As I stated yesterday, Lucy Lou’s first few weeks with her new family did not go as well as we would hope. She was stressed and acting out in a variety of ways, including play biting her new brother Chunga and having accidents in the house. Her independent nature was also making it difficult for Carrie and Jason to bond with her.

Being the awesome people they are, Carrie and Jason were willing to seek help to work on Lucy’s issues rather than just give up. I wanted to help in any way I could, so I asked my good friend Aleks from Love and a Six-Foot Leash (who is my foster guru and is currently training with dog behaviorists) for some tips I could relay to them. As usual, she offered a wealth of information for me to pass along…

Lucy Lou seems very “doggy” — that is, more interested in dogs (especially her new dog brother) than people. Do you think that’s accurate? If so, this is going to stand in the way of her bonding with the people unless they limit fun/time with her brother and up their time with her alone (at least for the short term). Dogs who are very doggy need to spend 5 hours with humans for every one hour they spend with dogs, at least while they are building their relationships. The reason behind this is that if LL believes she can get everything she needs (comfort, fun, play) from other dogs, then she won’t look to her people for it. Right now, her canine brother is probably way more fun to LL than her humans are, so she doesn’t see any particular reason to care about them or what they want from her. She needs to learn that they are more fun — and can give her everything that she wants, whereas her dog brother can’t. This seems like it’s going to be the biggest thing for LL. They should make sure they’re spending quality time playing, training, walking, and just being with each dog separately, and when the dogs are together, not letting them play inappropriately (wrestling in particular). Let them play with toys, but only under supervision. And the toy has to be given by the person, not snatched off the floor by the dog — which is part of controlling the resources. Playing with her people should be more fun, more frequent, and more exciting than playing with her doggie brother. She should only go in and out of doorways after sitting on command. She should only be allowed on furniture on command. Food should be earned through training, or can be hand-fed at the end of the day – that’s right, taking a handful of kibble in your hand and offering it to the dog to eat out of your hand, continuing until the kibble is gone. After the dog is sufficiently bonded, you can phase this out — but for the first couple of weeks, it’s a good idea. And don’t pay any attention to the dog unless it’s working for it — training, interactive play, etc.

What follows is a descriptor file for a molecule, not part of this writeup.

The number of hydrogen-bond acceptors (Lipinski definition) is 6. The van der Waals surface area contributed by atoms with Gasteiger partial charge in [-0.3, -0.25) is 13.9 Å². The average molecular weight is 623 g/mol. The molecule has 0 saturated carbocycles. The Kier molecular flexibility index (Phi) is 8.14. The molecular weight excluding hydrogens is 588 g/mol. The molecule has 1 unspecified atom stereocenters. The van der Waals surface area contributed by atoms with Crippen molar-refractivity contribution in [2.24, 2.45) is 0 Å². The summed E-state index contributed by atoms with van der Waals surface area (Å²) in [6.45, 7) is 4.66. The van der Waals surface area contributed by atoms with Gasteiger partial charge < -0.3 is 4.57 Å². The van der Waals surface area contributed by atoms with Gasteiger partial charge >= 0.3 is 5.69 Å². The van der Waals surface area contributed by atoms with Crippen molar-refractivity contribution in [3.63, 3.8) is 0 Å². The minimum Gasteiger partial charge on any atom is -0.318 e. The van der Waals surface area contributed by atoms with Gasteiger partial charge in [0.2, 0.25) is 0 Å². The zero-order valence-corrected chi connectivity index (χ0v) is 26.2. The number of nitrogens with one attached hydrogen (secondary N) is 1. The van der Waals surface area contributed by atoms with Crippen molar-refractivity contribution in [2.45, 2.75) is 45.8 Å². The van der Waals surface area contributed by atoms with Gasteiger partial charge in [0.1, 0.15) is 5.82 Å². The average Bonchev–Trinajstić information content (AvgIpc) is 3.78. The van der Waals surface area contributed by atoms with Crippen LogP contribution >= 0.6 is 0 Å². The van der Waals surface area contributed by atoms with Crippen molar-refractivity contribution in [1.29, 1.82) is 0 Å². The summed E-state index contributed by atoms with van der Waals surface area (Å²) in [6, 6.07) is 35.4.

It made total sense that she was having trouble bonding with Jason and Carrie when Chunga was such a fun playmate. Due to Turk’s issues with fosters, we kept her separate from the dogs almost the entire time she was with us. It was only natural that she was going to have an easier time bonding to us – we were her only option! Once Chunga was in the picture, she had no need for humans.

I passed along this information to Carrie and crossed my fingers. About a week later I saw an email in my inbox from Carrie…

Just wanted to give you an update on Lucy. She is doing MUCH better :). She is listening to me and I can now break her focus and redirect her. She has almost stopped biting Chunga’s face or his collar. We are currently working on her pulling and she is catching on – a lot quicker then Chunga. I wanted to send you a picture we took, not as good as yours, but cute.

I was elated! Through hard work and patience, Carrie was able to form a bond with Lucy and earn her trust. From what I understand, there have been some hiccups since then, but Carrie has enrolled Lucy Lou in a training class at the Petco she manages and is working closely with her trainer as different issues arise. She has even invited me to check out one of Lucy’s training classes sometime! It is such a testament to Carrie and her husband that they were willing to work as hard as they did with Lucy to help her make the transition into their family. I will continue to check in with her and see how she progresses so I can share with you all. But what I hope the take away from this is that bringing home a new dog requires a lot of love, patience, and discipline to work. It is not fair to expect your new dog to immediately know what you want them to do or how you want them to act. It can take days, weeks, months, or even years for a dog to finally settle in your home. Stick it out. It’s so worth it in the end!

Feel free to leave a comment with any other tricks or methods you used to help your dog(s) transition into your home! We’d love to hear from you!